People in Sweden are increasingly seeking to have microchips inserted into their bodies that contain their COVID-19 vaccination records, according to local media outlets.
A video recently shared by Aftonbladet, a Stockholm-based daily newspaper, showed one individual having a microchip inserted near the thumb on his right hand, a procedure that was performed quickly.
The paper’s video also featured other people who said they had had the microchips inserted in their hand, arm or chest. Those individuals then used their smartphone to detect the chip’s presence or swiped the portion of their body that contained the chip over door sensors to demonstrate how it worked.
The decision to have the microchips implanted under the skin is “increasingly popular” and comes amid tightening pandemic restrictions heading into the winter, according to Aftonbladet.
Last month, Sweden’s Public Health Agency issued guidance ahead of the winter holidays for indoor gatherings with more than 100 people. When these gatherings do not require proof of vaccination, event organizers are encouraged to assign seats for attendees, ensure social distancing measures are in place and restrict groups seated together to eight or fewer people. Events that do require proof of vaccination are instructed to have a “routine” in place for checking attendees’ vaccination records.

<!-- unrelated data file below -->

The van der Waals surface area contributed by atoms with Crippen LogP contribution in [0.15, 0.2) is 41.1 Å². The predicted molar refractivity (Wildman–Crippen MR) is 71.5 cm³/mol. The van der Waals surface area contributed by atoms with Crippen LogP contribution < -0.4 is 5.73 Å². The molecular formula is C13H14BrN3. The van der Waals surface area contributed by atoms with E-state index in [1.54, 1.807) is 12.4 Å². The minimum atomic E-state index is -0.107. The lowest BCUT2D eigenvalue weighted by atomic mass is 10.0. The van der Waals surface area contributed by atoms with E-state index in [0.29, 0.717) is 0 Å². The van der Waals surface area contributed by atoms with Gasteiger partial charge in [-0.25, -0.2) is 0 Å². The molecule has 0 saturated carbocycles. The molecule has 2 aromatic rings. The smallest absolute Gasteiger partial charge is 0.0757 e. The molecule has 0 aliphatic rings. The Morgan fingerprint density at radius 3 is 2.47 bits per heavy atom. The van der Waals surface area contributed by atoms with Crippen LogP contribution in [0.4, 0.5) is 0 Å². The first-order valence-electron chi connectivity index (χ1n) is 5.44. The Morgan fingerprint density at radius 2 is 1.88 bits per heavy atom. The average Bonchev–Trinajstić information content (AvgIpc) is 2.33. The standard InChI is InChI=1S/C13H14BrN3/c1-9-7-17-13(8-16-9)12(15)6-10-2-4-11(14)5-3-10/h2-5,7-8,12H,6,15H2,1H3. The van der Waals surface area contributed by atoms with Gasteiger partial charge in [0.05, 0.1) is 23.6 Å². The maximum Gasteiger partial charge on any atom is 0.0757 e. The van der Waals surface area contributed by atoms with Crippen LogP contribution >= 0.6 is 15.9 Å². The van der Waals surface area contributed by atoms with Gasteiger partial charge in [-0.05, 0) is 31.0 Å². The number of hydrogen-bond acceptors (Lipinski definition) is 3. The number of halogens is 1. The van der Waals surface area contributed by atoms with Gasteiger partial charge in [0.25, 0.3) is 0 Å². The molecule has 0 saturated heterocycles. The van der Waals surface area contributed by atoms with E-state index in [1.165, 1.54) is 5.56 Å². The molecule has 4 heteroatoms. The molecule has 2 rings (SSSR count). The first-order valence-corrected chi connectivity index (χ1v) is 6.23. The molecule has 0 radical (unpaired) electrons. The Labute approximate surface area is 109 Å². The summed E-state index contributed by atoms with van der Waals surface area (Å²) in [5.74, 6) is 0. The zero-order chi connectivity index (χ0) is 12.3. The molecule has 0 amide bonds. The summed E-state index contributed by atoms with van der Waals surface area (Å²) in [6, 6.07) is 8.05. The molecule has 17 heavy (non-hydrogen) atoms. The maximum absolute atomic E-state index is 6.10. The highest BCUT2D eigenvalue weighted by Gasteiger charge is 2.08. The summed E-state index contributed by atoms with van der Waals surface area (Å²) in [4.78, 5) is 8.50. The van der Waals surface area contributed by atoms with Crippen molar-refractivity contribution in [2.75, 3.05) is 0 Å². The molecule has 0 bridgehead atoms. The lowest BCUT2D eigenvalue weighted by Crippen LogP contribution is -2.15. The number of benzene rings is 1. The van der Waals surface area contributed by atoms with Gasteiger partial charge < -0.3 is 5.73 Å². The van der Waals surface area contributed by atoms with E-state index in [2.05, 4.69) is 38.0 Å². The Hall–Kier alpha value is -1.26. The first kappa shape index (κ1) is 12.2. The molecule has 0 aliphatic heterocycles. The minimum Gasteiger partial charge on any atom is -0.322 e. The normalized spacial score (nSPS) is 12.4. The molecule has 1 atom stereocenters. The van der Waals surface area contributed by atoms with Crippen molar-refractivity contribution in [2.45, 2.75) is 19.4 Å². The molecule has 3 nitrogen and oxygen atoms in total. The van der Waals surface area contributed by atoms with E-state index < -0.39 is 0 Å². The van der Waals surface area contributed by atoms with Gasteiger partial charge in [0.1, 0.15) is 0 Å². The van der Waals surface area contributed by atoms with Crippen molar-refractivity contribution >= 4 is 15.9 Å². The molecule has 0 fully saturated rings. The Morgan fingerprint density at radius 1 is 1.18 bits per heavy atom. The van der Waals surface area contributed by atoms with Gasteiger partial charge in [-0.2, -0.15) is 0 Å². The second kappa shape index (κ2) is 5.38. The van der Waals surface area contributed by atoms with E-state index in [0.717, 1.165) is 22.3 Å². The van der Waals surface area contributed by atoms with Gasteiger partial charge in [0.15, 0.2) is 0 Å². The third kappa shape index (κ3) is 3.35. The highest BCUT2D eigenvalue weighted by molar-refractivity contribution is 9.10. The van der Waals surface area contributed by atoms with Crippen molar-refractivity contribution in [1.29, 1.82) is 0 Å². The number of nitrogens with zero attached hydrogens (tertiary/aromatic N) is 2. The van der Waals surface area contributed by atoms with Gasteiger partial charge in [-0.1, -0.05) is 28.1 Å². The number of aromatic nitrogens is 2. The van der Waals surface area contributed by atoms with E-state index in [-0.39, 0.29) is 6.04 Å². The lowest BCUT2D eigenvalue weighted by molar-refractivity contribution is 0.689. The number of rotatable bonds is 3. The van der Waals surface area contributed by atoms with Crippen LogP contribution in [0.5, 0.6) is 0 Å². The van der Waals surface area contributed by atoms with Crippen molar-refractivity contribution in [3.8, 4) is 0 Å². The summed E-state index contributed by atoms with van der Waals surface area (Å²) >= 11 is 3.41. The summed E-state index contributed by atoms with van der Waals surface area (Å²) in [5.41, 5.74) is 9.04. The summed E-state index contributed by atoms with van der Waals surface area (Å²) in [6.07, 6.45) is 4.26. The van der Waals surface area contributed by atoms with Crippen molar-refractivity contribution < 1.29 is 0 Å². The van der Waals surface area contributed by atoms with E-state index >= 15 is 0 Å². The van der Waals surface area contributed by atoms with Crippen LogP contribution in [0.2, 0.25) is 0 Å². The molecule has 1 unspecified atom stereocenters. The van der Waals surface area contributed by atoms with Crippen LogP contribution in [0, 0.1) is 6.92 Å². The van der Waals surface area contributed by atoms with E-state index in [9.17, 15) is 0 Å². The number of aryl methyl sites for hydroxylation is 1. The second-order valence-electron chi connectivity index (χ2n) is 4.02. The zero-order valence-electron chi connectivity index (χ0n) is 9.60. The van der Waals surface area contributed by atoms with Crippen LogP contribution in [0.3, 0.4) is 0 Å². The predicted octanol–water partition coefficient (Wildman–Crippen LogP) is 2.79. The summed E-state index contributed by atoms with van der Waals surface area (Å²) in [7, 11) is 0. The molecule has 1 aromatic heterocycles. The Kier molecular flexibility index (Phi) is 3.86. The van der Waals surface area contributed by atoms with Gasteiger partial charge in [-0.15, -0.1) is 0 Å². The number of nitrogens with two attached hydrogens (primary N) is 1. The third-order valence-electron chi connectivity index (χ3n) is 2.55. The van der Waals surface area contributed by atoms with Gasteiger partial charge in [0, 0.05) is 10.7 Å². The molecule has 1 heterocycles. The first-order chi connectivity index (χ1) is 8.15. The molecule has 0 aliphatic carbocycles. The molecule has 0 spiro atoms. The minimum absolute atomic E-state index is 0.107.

Nearly 80 percent of people eligible to receive a COVID-19 vaccination in Sweden have been fully vaccinated, according to government data. Public health officials in the country have recently urged citizens to get a COVID-19 booster shot as the virus’s spread continues internationally. Those encouragements continued as Swedish officials reported earlier this week that Omicron, the latest strain identified as a “variant of concern” by the World Health Organization, was detected in Sweden.
The wider trend of inserting under the skin microchips containing personal information has developed over the past few years, gaining popularity in Sweden. People there began using the chips to gain access to their homes, offices, gyms and more without the use of handheld keys.
A 2018 NPR report said the microchips are about the size of a single grain of rice and were becoming so popular at the time that one of the main companies producing them reported difficulty keeping up with the demand. In 2017, a railway company in Sweden began allowing travelers to load their ticket information onto the microchips implanted in their bodies, according to BBC News. Railway conductors were then able to use smartphones to detect the chip and confirm the travelers’ tickets.
Newsweek reached out to the Public Health Agency of Sweden for comment but did not hear back before publication.